• My Grandmother Asked Me to Tell You She’s Sorry by Fredrik Backman
  • My Life on the Road by Gloria Steinem
  • The Life Changing Magic of Tidying Up by Marie Kondo
  • Career of Evil by Robert Galbraith

What do you have from the library this month?  What should I put on hold when I break down and buy Tiny Beautiful Things?

Review: The Gracekeepers

The Gracekeepers, Kirsty Logan

Hardcover, 320 pages

Published May 19th 2015 by Crown

Source: e-ARC from Edelweiss


As a Gracekeeper, Callanish administers shoreside burials, sending the dead to their final resting place deep in the depths of the ocean. Alone on her island, she has exiled herself to a life of tending watery graves as penance for a long-ago mistake that still haunts her. Meanwhile, North works as a circus performer with the Excalibur, a floating troupe of acrobats, clowns, dancers, and trainers who sail from one archipelago to the next, entertaining in exchange for sustenance.

In a world divided between those inhabiting the mainland (“landlockers”) and those who float on the sea (“damplings”), loneliness has become a way of life for North and Callanish, until a sudden storm offshore brings change to both their lives–offering them a new understanding of the world they live in and the consequences of the past, while restoring hope in an unexpected future.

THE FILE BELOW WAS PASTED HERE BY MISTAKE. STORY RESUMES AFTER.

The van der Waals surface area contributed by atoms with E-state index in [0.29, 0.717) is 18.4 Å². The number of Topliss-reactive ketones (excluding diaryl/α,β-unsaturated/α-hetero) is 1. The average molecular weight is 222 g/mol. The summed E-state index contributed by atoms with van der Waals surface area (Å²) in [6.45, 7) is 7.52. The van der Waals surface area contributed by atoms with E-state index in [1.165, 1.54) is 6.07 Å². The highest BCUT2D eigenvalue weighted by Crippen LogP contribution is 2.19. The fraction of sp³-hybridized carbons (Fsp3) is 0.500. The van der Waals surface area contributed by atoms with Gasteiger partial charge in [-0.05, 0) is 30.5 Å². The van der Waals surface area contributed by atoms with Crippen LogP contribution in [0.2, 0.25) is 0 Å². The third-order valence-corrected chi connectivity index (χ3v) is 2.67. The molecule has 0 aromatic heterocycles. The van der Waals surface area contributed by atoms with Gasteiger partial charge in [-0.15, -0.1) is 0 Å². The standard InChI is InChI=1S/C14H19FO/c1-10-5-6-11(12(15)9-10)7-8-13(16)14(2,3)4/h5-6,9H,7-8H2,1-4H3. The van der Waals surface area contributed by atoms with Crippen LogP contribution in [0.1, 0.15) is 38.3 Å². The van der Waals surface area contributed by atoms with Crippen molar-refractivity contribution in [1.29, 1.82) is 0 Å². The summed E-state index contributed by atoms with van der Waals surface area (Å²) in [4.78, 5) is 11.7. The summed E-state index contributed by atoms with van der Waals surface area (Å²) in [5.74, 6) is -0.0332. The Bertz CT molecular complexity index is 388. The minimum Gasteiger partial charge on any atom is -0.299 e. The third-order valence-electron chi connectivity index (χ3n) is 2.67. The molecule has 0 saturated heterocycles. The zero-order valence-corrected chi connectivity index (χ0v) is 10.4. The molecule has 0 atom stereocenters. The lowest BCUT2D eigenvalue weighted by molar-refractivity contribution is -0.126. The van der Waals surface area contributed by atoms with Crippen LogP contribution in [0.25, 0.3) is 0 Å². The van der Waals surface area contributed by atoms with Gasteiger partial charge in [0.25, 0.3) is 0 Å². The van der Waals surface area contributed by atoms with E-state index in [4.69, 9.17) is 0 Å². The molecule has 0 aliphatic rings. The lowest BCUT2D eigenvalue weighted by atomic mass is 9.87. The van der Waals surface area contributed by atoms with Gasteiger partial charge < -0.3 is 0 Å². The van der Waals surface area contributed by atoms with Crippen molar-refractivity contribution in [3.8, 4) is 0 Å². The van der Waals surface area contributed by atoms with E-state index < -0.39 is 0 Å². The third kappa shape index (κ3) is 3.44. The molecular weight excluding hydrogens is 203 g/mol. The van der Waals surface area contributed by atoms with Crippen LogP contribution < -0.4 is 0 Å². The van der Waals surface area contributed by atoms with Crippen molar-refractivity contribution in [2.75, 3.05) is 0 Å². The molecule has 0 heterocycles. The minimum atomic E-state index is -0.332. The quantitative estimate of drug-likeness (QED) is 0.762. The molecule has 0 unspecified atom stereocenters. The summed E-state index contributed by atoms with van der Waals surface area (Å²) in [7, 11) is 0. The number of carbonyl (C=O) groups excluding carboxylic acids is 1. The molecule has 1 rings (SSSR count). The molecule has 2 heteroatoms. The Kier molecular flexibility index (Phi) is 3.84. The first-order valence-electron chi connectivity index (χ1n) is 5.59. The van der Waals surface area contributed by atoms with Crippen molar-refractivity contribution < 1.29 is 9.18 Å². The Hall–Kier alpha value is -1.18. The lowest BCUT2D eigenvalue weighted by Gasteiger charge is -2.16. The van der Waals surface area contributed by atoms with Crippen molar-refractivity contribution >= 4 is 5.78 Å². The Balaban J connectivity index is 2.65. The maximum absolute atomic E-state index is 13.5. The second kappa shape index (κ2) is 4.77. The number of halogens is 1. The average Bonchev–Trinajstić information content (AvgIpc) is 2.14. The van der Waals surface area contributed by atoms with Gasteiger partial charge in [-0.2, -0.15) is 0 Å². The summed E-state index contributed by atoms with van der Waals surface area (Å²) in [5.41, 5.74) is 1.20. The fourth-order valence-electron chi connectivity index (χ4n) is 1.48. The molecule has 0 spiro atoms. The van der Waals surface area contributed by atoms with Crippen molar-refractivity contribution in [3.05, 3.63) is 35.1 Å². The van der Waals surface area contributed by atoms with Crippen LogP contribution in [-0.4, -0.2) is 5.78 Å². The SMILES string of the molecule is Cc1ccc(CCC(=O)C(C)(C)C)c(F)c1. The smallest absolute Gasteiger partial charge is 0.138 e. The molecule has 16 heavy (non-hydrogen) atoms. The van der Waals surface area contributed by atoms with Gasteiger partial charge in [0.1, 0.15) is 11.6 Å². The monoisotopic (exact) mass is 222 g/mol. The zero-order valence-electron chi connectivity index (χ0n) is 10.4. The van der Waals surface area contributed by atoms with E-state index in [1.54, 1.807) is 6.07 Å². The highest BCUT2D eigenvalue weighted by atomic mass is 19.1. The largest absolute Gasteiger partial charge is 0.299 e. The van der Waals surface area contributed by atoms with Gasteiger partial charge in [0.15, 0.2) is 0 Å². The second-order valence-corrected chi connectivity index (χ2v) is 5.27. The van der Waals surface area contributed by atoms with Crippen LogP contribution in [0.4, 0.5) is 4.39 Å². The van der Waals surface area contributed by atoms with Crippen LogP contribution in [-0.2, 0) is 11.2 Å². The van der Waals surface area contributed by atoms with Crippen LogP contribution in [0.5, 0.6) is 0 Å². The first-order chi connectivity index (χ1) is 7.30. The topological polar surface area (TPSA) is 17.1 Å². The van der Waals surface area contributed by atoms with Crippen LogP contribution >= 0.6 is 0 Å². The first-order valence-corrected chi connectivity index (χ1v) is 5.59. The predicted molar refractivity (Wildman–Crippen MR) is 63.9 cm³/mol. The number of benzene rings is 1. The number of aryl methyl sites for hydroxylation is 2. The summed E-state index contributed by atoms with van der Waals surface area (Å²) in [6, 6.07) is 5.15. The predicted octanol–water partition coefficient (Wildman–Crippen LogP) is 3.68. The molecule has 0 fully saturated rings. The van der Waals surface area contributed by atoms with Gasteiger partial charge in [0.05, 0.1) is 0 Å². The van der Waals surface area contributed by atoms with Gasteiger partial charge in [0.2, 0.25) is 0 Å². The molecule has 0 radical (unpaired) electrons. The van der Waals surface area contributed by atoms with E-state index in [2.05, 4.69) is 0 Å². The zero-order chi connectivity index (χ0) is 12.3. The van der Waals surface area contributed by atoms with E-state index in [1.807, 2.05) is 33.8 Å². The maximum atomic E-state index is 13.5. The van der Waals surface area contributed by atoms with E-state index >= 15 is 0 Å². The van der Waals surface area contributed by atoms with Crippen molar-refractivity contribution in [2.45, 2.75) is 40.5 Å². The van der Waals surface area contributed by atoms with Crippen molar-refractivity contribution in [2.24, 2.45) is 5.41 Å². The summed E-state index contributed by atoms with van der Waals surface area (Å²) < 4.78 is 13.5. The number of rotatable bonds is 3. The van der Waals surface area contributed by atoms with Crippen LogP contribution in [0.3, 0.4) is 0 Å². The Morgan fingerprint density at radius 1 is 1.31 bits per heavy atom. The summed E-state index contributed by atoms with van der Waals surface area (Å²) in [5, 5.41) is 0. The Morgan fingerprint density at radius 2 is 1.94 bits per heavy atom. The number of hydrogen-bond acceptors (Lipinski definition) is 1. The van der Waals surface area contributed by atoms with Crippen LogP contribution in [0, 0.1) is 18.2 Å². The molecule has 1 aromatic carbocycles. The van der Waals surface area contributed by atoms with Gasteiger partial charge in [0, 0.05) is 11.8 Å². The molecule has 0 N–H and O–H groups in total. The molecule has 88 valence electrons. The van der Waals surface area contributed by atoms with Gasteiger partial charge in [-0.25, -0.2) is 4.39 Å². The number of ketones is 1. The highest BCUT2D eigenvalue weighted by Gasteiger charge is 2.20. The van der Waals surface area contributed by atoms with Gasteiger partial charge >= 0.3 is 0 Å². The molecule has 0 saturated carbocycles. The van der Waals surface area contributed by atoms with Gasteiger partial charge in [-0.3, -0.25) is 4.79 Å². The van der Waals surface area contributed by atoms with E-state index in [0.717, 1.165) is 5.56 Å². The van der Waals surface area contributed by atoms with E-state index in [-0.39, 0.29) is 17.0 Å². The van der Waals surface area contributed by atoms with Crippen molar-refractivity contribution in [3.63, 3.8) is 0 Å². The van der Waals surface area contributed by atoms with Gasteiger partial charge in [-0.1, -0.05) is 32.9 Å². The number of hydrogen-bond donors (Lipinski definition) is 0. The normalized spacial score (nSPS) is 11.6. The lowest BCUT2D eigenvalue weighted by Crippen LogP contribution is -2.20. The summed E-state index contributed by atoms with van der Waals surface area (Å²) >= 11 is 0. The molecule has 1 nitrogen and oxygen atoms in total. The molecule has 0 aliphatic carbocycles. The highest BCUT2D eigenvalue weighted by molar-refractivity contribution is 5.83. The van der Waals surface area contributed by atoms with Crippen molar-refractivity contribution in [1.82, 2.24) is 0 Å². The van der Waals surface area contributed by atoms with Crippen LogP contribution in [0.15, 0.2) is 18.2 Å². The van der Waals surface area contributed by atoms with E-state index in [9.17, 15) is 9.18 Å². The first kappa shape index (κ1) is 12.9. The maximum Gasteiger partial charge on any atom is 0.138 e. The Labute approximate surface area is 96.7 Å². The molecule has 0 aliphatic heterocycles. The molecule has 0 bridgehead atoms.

This was a very strange book.  It was I think a future on Earth in which water has taken over most of the world.  We have the damplings who live on boats vs. the landlockers who live on what islands are left or what they can build out from those islands.  North dances with her bear on a circus boat and Callanish is a Gracekeeper.  If this had been a story just about the Gracekeepers I might have been into it.  The Gracekeepers perform ritualistic burials at sea for the damplings – this was still odd but kind of beautiful.  I think more worldbuilding in the beginning might have set me up to enjoy this book more.  I felt like I was just dumped onto a boat without enough perspective.